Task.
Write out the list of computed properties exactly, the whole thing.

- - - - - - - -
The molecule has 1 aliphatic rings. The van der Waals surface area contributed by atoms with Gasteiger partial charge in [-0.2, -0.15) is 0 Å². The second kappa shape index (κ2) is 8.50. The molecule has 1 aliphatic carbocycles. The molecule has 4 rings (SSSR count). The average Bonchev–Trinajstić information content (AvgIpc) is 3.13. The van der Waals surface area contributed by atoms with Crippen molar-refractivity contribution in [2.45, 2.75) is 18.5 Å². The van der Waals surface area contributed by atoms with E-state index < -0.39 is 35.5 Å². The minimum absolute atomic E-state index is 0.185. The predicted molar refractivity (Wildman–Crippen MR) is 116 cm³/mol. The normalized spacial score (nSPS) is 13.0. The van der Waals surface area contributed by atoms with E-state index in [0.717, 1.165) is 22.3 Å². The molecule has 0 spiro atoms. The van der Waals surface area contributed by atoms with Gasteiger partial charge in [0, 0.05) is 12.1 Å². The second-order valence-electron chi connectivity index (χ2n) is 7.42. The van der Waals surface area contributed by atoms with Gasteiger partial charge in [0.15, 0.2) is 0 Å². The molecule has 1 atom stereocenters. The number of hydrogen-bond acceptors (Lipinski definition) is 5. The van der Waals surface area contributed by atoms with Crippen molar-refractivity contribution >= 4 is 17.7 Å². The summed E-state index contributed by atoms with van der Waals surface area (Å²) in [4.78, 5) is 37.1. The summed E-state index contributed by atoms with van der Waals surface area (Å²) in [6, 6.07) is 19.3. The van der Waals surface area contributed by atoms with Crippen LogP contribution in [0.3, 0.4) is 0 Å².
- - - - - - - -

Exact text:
The molecule has 1 aliphatic rings. The van der Waals surface area contributed by atoms with Gasteiger partial charge in [-0.2, -0.15) is 0 Å². The second kappa shape index (κ2) is 8.50. The molecule has 1 aliphatic carbocycles. The molecule has 4 rings (SSSR count). The average Bonchev–Trinajstić information content (AvgIpc) is 3.13. The van der Waals surface area contributed by atoms with Crippen molar-refractivity contribution in [2.45, 2.75) is 18.5 Å². The van der Waals surface area contributed by atoms with E-state index < -0.39 is 35.5 Å². The minimum absolute atomic E-state index is 0.185. The predicted molar refractivity (Wildman–Crippen MR) is 116 cm³/mol. The normalized spacial score (nSPS) is 13.0. The van der Waals surface area contributed by atoms with E-state index in [0.717, 1.165) is 22.3 Å². The molecule has 0 spiro atoms. The van der Waals surface area contributed by atoms with Gasteiger partial charge in [0, 0.05) is 12.1 Å². The second-order valence-electron chi connectivity index (χ2n) is 7.42. The van der Waals surface area contributed by atoms with Gasteiger partial charge in [0.15, 0.2) is 0 Å². The molecule has 1 atom stereocenters. The number of hydrogen-bond acceptors (Lipinski definition) is 5. The van der Waals surface area contributed by atoms with Crippen molar-refractivity contribution >= 4 is 17.7 Å². The summed E-state index contributed by atoms with van der Waals surface area (Å²) in [4.78, 5) is 37.1. The summed E-state index contributed by atoms with van der Waals surface area (Å²) in [6, 6.07) is 19.3. The van der Waals surface area contributed by atoms with Crippen LogP contribution in [0.3, 0.4) is 0 Å².